Retiring often means down-sizing your life. You move out of the four-bedroom house into a two-bedroom condo because now that the kids are grown and gone, you no longer need all that room. Down-sizing also applies to airplane ownership.
Karen Smith of Bancroft, Ontario, Canada, who recently retired after 34 years in the aerial photography business, decided it was time to trade in the Cessna 180 that had been her photography platform for all those years for a more economical airplane. It was not an easy decision. “I thought selling the Cessna 180 would be like selling my own grandmother,” she said.
Her first thought was to get a Cessna 140. Early in her career she flew a Cessna 140 from Ontario to Tuktoyaktuk, Canada, and then to Alaska, covering 10,000 miles and camping under the wing. Given that experience, the C-140 seemed the right choice.
“I never even considered a Light-Sport Aircraft as a replacement for the Cessna 180,” she added.
That changed in 2011 when she saw the tailwheel-equipped Aerotrek A220 at SUN ’n FUN.
She was instantly smitten. “I thought I had died and gone to heaven,” she said. “It reminded me a little of the Cessna 140. I bought it without even flying it!”
The Aerotrek A220 and the nosewheel version, the A240, are factory-built by Aeropro CZ in Europe. The Aerotrek website notes that Aeropro “has been producing aircraft since 1990 with over 370 aircraft now flying around the world.”
A key feature of the Aerotrek is the substantial visibility made possible by the abundant use of clear plexiglas in the windows and turtle-deck. For a pilot who wants to spend most of her time looking outside at nature, this airplane provides an excellent view.
Smith took delivery of her airplane in November 2012. She was pleasantly surprised to learn that the Aerotrek’s performance is “leaps and bounds above the 140. The Aerotrek cruises around 130 mph with my smaller tires and wheelpants on, and leaps into the air in 250-300 feet with little effort.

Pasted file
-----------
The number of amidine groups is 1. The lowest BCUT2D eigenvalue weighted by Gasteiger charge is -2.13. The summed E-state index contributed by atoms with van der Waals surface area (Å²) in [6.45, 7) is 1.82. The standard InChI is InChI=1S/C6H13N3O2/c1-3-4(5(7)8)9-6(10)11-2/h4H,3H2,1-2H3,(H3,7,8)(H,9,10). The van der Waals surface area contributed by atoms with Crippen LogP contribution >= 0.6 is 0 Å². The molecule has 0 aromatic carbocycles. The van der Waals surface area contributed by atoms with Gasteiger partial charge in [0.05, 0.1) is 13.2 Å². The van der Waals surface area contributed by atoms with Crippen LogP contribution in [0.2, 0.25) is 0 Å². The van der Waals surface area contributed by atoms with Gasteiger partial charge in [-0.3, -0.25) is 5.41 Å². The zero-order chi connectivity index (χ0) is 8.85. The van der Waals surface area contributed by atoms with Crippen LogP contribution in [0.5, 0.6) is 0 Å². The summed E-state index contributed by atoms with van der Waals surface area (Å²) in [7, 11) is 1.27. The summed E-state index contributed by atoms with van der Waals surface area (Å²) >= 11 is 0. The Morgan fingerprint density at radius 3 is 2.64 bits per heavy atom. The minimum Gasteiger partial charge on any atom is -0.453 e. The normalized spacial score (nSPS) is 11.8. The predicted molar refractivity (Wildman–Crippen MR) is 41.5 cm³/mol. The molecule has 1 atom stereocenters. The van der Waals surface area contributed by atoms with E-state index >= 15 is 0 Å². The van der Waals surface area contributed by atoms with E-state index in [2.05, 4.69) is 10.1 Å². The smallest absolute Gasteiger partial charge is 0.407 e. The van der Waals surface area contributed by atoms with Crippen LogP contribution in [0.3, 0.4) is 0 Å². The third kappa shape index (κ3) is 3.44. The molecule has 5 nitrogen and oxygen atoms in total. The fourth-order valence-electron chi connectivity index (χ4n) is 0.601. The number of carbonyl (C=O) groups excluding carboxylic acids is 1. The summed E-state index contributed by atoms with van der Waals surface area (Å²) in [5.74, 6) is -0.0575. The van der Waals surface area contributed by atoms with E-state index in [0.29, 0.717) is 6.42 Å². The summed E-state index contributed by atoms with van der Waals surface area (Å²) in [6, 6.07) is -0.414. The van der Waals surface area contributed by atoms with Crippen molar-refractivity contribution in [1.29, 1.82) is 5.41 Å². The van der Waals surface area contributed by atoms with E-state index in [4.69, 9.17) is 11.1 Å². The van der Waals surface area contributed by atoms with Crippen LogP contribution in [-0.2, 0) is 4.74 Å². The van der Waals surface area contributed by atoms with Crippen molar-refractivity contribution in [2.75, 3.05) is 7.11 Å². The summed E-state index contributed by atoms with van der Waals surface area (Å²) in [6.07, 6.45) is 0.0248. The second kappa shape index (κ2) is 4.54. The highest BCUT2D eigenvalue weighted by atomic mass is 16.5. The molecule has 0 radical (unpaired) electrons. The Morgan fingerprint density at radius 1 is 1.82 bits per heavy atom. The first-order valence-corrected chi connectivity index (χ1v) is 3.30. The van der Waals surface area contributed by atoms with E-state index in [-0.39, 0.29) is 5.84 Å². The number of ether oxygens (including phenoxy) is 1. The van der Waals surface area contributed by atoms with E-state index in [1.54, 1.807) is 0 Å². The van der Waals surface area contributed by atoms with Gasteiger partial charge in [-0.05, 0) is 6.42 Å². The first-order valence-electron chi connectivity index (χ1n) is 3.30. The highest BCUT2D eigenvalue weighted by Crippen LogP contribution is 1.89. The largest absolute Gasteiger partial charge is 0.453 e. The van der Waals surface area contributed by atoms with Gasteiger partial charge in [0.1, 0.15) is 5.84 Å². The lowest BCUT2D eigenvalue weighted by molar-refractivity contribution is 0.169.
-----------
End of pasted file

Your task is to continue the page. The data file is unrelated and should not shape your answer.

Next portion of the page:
“The smooth controls and the feel of flying makes it seem as though you are ‘one’ with the airplane,” she continued. “That is far different than my experience with general aviation aircraft. I am absolutely bowled over with the aircraft, its payload, and its performance.”
The Aerotrek A220 sports a Rotax 912 ULS four-cylinder, four-stroke engine attached to a composite propeller. The airframe is 410 chromoly steel tubing. The wings are aluminum. The fuselage is covered with Poly Fiber.
The instrument panel can be customized by the buyer. The standard panel includes a legacy gauge airspeed indicator, altimeter, vertical speed, magnetic compass and slip/skid indicator. Engine instrumentation comes from a Grand Rapids Technologies EIS Model 4000 digital engine monitoring system, which provides for engine rpm, oil temperature, oil pressure, cylinder head temperature, four exhaust gas temperature gauges, outside air temperature, voltmeter, flight timer, a Rotax fuel pressure gauge, and low-fuel warning light.
When not in flight, the Aerotrek’s wings can be folded back so the airplane takes up less space in a hangar. It can also be loaded on a trailer and towed.
Smith bought her Aerotrek from Rollison Light Sport Aircraft in Bloomfield, Indiana.
According to Rob Rollison, Smith’s enthusiasm for her new airplane is common among Aerotrek owners, who often share pictures of their airplanes on the company website.
In April, Smith joined the Aerotrek team at SUN ’n FUN, where her airplane was on display with wheel-skis. She is one of the first Aerotrek customers to acquire the wheel-skis.
The wheel-penetration skis are manufactured in Oregon by Summit Aircraft and sell for $4,200, according to Rollison. They can be installed on Aerotrek A220 taildraggers with no modifications required, he noted. “It is a quick, easy installation and they can be easily removed when the snow season is over,” he said.
“Where I live, the runway seldom gets plowed and we have a lot of snow,” she said. “With the wheel-skis I can take off and fly to someplace with a paved runway and land and meet a friend for lunch.”
Although the Aerotrek doesn’t have the payload capability that the Cessna 180 had, Smith notes that in all her years of flying it, she rarely needed the space and weight hauling capability.
“I realize I don’t have the room of my Cessna 180, but in actual fact I rarely flew with more than one other person,” she said. “I do miss the room in the back seat, but all of the things I tried carrying, such as bicycles, weren’t always that practical. Carrying a tent and sleeping bags and clothes is fine in the Aerotrek.”
Here again the LSA tops the C-140, as the useful load of the Aerotrek A220 is 580 pounds. The useful load of the Cessna 140 is 560 pounds.
The operating costs of the Aerotrek are considerably lower than those of the Cessna 180. The average fuel burn for the Cessna 180 was in the neighborhood of 14 gallons per hour in cruise flight. The Aerotrek burns closer to five gallons per hour. That means more flights for less money, said Smith, who joked that the lower cost is reflected in the Aerotrek’s tailnumber.
“It is VLE, which I say stands for Very Little Expense,” Smith laughed.“I grin like a Cheshire Cat every time I fly it.”